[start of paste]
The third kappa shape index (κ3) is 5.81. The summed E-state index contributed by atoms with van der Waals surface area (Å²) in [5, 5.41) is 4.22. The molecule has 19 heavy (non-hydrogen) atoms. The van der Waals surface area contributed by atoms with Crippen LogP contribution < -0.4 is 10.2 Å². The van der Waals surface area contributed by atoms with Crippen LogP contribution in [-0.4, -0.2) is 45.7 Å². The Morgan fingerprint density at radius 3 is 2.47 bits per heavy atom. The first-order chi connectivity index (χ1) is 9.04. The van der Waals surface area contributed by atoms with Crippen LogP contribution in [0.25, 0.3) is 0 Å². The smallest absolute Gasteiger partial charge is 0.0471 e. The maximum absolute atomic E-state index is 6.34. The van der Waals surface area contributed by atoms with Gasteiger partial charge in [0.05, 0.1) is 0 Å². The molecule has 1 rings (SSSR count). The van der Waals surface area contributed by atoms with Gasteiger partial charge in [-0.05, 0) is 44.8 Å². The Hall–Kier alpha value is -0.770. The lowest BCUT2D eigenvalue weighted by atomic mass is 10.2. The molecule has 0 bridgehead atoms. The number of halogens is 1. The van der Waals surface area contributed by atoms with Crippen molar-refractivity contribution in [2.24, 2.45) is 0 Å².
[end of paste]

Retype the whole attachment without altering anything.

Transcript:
The third kappa shape index (κ3) is 5.81. The summed E-state index contributed by atoms with van der Waals surface area (Å²) in [5, 5.41) is 4.22. The molecule has 19 heavy (non-hydrogen) atoms. The van der Waals surface area contributed by atoms with Crippen LogP contribution < -0.4 is 10.2 Å². The van der Waals surface area contributed by atoms with Crippen LogP contribution in [-0.4, -0.2) is 45.7 Å². The Morgan fingerprint density at radius 3 is 2.47 bits per heavy atom. The first-order chi connectivity index (χ1) is 9.04. The van der Waals surface area contributed by atoms with Crippen LogP contribution in [0.25, 0.3) is 0 Å². The smallest absolute Gasteiger partial charge is 0.0471 e. The maximum absolute atomic E-state index is 6.34. The van der Waals surface area contributed by atoms with Gasteiger partial charge in [0.05, 0.1) is 0 Å². The molecule has 1 rings (SSSR count). The van der Waals surface area contributed by atoms with Gasteiger partial charge in [-0.05, 0) is 44.8 Å². The Hall–Kier alpha value is -0.770. The lowest BCUT2D eigenvalue weighted by atomic mass is 10.2. The molecule has 0 bridgehead atoms. The number of halogens is 1. The van der Waals surface area contributed by atoms with Crippen molar-refractivity contribution in [2.24, 2.45) is 0 Å².